Australia: students awaiting visas are advised to cancel their college applications

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Posted on February 9, 2024


4 min read

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Australian universities are advising prospective students to withdraw their applications prior to the Department of Home Affairs returning their visas.

The University of Wollongong and at least one other university that isn’t named have instructed prospective students to withdraw their applications because they don’t think they would be able to meet the increased visa requirements under the migration plan.

The universities have informed them that they will receive a full refund of their application fees whenever they withdraw. India’s stakeholders have cautioned that the Australian government’s December announcement of significant improvements has not yet been put into effect.

As part of last year’s plan, the government unveiled an integrity unit that would give applications from “high-risk providers” “greater and more targeted scrutiny” in addition to developing a new Genuine Student Test.

There were two ministerial orientations outlined in the strategy. The first, which has not yet been released, will list important factors that decision-makers should take into account, such as the applicants’ backgrounds, including their ability to advance in their education or employment, and “the usefulness of the intended study to their future career prospects.”

The second states that the priority of student visa applications will be determined by the risk-level of the providers; according to the strategy, this will happen by the end of 2023, “in time to support processing for the 2023/24 student visa peak season.”

According to the plan, “higher risk providers will experience slower processing times as visa decision makers consider both the individual student applicants and the integrity of a provider.”

The scenario is “deeply concerning,” according to the Indian agency organization AAERI, which also notes that the policy’s specifics have not yet been made public.

It was mentioned that the current rejection rate is significantly higher and that the processing period for student visas is longer than usual. There will be a decrease of almost 90,000 student visa holders throughout this fiscal year.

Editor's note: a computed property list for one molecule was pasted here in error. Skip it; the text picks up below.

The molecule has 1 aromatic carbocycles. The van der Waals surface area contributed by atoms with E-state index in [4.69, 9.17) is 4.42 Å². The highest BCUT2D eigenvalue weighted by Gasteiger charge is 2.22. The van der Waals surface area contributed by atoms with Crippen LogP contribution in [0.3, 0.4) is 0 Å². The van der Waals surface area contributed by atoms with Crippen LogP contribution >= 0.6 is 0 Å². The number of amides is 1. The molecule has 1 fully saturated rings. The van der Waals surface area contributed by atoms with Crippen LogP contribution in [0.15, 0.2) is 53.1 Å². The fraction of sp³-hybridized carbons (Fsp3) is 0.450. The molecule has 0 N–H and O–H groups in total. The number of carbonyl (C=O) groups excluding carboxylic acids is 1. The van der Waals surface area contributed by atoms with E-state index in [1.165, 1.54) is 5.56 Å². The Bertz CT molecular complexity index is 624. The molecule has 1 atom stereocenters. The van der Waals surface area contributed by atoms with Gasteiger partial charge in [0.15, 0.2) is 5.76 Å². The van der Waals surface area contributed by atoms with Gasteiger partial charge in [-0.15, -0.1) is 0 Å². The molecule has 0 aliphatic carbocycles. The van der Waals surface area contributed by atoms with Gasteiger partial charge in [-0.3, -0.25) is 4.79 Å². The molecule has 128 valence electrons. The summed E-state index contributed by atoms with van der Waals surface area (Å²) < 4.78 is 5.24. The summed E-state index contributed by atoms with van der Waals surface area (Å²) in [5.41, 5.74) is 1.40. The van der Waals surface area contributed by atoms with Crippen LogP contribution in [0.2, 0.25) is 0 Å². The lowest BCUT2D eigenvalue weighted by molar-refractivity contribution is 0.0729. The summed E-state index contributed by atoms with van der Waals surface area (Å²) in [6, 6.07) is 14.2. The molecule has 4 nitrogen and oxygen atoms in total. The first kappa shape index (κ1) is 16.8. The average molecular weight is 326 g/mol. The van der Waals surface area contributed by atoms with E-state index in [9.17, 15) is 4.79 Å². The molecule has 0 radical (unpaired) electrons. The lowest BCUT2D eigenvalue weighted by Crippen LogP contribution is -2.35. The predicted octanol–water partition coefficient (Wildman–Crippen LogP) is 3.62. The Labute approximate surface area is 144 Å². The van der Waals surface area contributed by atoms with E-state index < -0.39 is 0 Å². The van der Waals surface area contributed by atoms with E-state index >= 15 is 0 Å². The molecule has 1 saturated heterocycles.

“We think that applications are being reviewed more closely right now,” AAERI stated. “Everyone is anticipating the new migration strategy’s implementation as well as the specifics of the proposed Genuine Student Test.”

Others have also expressed difficulties with being denied a visa.

They worry that although some applications are being evaluated in light of the new GST, others are being reviewed in light of the Genuine Temporary Entrant, who is still in use.

According to AAERI, by instructing the student to leave, the university is defending its immigration risk assessment.

Nishi Borra, president of AAERI, stated, “This is not a good practice.”

“Students forfeit their about $735 application fee as well as an additional $500–800 in foreign currencies. It’s obvious that students are lost. Also, it puts us in a difficult position to counsel students on such matters as education consultants.

If the university discovers that a student has submitted fraudulent information or made false claims, or if there has been a breakdown in their own admissions or GTE vetting process, they may at any moment terminate the COE; however, asking students to withdraw without cause is not the appropriate course of action.

The Department of Home Affairs and each university “aims to ensure each student’s application to study at an Australian university is genuine,” according to a spokesman for Wollongong University.

They went on, saying it follows the department’s guidelines “in strict alignment” and constantly assesses compliance concerns.

“UOW is modifying procedures linked to admission and genuine temporary entrant screening processes in response to the DoHA visa outcome monitoring that recently revealed an increased risk of fraudulent applications.

“The ongoing evaluation and modification process is a customary practice in the Australian higher education sector, wherein international students hold a crucial position – not only because of their economic impact but also because of their noteworthy addition to Australia’s social and cultural capital.”